When should you do this? Well, right now might be a good idea if you haven’t yet and you’re edging rapidly toward retirement. Otherwise, doing it in your early forties would be good. In your thirties would, of course, be even better, although you might be capable of doing nothing more than paying down your mortgage more quickly, because, terrifying as it sounds, people are actually retiring with debt these days. “If you don’t map out a plan to get from A to B, you won’t get there,” says investment counsellor Gina Macdonald of Macdonald, Shymko & Co. Ltd., who is in her thirties. “If you’ve got $100 in your wallet, it will vapourize. Even me, if I have a hundred bucks sitting in my wallet, I’m thinking, ‘What can I spend it on?’” Malcolm Ross, president of Investaflex Financial Group, says that sitting down with a planner is also a time to define things other than just your financial goals, which he calls legacy planning. He recommends including things such as providing for the education of grandchildren. “Once you understand the life goals and legacy goals of the client, or the client understands them for themselves, then they can actually start to determine their cash-flow needs,” Ross explains. However, most of us – even savvy owners of successful businesses, according to the planners – procrastinate when it comes to getting a grip on our retirement futures. And this could be because we believe we’re going to be found wanting by a financial planner and will be lectured on our profligate ways and that, in any case, we’ll never come up with the wherewithal to provide the 70 to 80 per cent of our pre-retirement income that tends to be the standard goal in the financial-planning industry. “Maybe it’s because it’s in the back of their mind that they should have been saving, so they don’t want a physical person also telling them that,” says Macdonald. “And people have a huge fear of the unknown, but a lot of them are really relieved when they actually go and meet with someone, because the imagination is always worse than the reality.” And, Macdonald adds, even if things aren’t as you’d hoped, at least you know. “You may not be jumping for joy and skipping out of here,” she says, “but we give you options and steps you can take to get towards your goal.” Oswald agrees: “The picture may not look as rosy as it would if you had started 10 or 20 years ago, but you can probably still come out with something that can work for you. And now you’re doing it with discipline instead of hoping for the best.” Unless, of course, you’re overly optimistic or outright delusional. [pagebreak]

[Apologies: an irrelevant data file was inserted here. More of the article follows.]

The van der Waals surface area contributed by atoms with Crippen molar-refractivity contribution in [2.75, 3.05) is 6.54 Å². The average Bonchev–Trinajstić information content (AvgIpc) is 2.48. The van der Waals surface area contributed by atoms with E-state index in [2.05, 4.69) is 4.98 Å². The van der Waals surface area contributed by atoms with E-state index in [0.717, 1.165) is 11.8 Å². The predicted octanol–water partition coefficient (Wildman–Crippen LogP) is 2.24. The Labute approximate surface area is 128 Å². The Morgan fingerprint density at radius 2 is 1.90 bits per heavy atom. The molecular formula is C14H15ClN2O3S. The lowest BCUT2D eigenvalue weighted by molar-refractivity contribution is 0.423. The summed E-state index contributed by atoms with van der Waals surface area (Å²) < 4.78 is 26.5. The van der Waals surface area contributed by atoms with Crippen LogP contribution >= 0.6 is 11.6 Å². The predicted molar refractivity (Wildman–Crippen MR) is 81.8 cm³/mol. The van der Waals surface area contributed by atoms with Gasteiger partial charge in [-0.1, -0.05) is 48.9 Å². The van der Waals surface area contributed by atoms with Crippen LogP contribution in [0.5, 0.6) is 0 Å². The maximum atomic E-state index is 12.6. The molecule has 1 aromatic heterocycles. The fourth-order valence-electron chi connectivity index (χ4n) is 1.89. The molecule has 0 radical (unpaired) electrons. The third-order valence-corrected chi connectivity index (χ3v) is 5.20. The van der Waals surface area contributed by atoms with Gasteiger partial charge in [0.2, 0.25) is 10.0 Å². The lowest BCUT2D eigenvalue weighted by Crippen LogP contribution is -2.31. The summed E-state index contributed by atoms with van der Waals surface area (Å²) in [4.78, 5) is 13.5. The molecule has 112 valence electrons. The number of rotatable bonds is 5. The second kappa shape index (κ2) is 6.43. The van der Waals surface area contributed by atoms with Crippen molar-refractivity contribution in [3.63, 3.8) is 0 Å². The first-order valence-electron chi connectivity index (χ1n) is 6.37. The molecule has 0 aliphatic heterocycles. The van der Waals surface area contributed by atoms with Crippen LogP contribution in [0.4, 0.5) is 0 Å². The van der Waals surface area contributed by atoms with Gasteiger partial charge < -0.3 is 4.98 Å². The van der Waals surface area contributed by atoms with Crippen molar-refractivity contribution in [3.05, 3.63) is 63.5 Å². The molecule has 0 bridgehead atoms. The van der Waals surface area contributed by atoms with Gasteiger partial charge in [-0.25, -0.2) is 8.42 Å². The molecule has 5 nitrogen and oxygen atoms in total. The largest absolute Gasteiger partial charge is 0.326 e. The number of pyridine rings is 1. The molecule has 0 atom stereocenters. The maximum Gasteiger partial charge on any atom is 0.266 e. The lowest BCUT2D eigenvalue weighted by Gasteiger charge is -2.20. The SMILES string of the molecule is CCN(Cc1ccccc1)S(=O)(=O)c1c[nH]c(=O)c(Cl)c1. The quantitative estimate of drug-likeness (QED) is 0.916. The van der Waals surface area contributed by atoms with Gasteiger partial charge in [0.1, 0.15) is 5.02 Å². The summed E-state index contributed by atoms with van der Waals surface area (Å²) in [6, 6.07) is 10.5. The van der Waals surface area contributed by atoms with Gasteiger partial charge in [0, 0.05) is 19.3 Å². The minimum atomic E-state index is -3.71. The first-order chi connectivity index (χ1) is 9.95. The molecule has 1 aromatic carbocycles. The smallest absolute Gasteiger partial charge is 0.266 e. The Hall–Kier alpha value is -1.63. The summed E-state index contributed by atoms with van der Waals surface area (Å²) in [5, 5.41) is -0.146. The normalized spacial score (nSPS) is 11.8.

Realistic retirement plans